The SARS-CoV-2 infection that causes COVID-19 can be contagious for around 2 weeks, but the exact duration varies from person to person. People with the infection can infect others before they develop symptoms, even if they experience no symptoms at all.

The novel coronavirus is highly contagious. It spreads through tiny droplets or direct contact with someone carrying the infection. The best method of preventing the spread of SARS-CoV-2 is to self-isolate and follow all government guidelines following a possible infection.

Read on to find out more about how and when COVID-19 is contagious, and how to treat and prevent the infection.

Coronavirus resources

For more advice on COVID-19 prevention and treatment, visit our coronavirus hub.

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A 2020 review of data from 5,340 people with SARS-CoV-2 infections suggested that people are most contagious within the first week of illness. The study used the number of detectable viral cells in the upper respiratory tract as a rough measure of how contagious people might be.

The study found that SARS-CoV-2 causes this peak infectious period to occur earlier than other coronaviruses, such as SARS-CoV and MERS-CoV.

The World Health Organization (WHO) suggests that people are likely to be most infectious around 2 days before developing symptoms and in the early stages of their illness.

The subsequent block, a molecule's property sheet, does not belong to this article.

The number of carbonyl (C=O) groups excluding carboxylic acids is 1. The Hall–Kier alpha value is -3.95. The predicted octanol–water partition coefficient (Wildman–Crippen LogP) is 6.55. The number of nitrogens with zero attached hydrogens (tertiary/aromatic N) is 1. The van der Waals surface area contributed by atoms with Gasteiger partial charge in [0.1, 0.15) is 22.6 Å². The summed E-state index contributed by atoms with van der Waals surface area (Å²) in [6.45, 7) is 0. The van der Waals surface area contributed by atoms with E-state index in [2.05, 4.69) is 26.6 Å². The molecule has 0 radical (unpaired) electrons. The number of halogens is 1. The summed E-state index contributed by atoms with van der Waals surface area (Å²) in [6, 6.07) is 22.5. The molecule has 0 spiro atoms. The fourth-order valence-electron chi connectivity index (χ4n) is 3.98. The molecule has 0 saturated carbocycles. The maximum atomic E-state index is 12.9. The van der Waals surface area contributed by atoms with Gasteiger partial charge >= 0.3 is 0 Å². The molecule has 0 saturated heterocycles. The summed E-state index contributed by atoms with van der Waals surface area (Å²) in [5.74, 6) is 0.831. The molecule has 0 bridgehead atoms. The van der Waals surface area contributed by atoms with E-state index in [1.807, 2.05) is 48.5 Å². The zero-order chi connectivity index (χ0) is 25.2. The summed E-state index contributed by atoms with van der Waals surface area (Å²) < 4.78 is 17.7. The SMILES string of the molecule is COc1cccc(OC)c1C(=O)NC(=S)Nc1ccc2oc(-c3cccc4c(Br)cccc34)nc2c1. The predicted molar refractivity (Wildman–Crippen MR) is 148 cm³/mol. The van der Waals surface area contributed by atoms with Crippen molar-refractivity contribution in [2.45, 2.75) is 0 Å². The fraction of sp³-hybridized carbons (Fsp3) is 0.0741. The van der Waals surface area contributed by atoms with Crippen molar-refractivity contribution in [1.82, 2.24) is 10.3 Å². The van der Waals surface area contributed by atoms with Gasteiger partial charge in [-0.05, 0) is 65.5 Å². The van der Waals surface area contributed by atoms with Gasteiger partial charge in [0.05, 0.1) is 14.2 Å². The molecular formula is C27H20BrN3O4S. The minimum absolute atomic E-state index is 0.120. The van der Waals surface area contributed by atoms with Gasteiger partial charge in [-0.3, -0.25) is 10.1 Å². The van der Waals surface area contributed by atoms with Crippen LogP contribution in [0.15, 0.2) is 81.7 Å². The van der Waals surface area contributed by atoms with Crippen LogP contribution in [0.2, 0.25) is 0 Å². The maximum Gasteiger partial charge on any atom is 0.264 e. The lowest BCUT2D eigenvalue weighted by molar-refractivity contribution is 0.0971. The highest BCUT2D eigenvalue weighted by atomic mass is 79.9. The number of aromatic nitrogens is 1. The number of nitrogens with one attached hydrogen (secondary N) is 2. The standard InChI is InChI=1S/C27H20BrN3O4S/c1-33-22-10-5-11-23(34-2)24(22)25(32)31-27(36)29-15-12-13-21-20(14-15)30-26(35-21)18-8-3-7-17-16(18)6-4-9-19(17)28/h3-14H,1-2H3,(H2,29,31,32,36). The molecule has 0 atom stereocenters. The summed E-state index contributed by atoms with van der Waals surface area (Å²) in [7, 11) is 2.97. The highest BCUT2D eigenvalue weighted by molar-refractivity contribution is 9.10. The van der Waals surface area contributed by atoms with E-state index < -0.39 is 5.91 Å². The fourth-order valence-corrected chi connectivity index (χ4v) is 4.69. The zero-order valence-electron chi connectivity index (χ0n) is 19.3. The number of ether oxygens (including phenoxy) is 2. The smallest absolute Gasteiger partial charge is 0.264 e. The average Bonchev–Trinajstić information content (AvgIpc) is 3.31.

However, this peak will vary from case to case. For example, people who develop symptoms are more likely to spread the virus because they have a higher viral load than those who have COVID-19 without symptoms.

The symptoms could also increase the likelihood of spreading the virus. For example, coughing could increase the risk of a droplet containing the virus infecting someone else.

WHO states that people who have COVID-19 without symptoms can still transmit the virus. However, more research is necessary to determine how contagious these cases are.

According to the Centers for Disease Control and Prevention (CDC), most people with mild-to-moderate COVID-19 are infectious for up to 14 days following initial exposure. This is known as the incubation period. People typically experience symptoms around 4–5 days after infection.

The CDC also states that the incubation period can vary depending on the case. For example, people with severe illness or weakened immune systems can be infectious for up to 20 days. Tiny parts of SARS-CoV-2 can continue to spread beyond 20 days but is no longer infectious.

The CDC recommends that people with COVID-19 can be around other people if all of the following statements are true:

  • it has been 10 days since they developed symptoms
  • it has been 24 hours since they had a fever, and they have not used fever-reducing medications
  • they have noticed improvements in their symptoms
  • they did not have severe symptoms
  • they are not immunocompromised

Loss of taste and smell can last several weeks or months after recovery. However, the presence of these symptoms alone does not mean a person should avoid social contact.

Learn more about how long a person may be contagious with COVID-19 here.

People can still spread COVID-19 before symptoms develop. The medical term for this period is presymptomatic infection.

COVID-19 is most contagious in the first week after exposure to the virus. Symptoms will typically develop during this week, around 4–5 days after exposure.

WHO states that the most infectious period begins around 2 days before the onset of symptoms.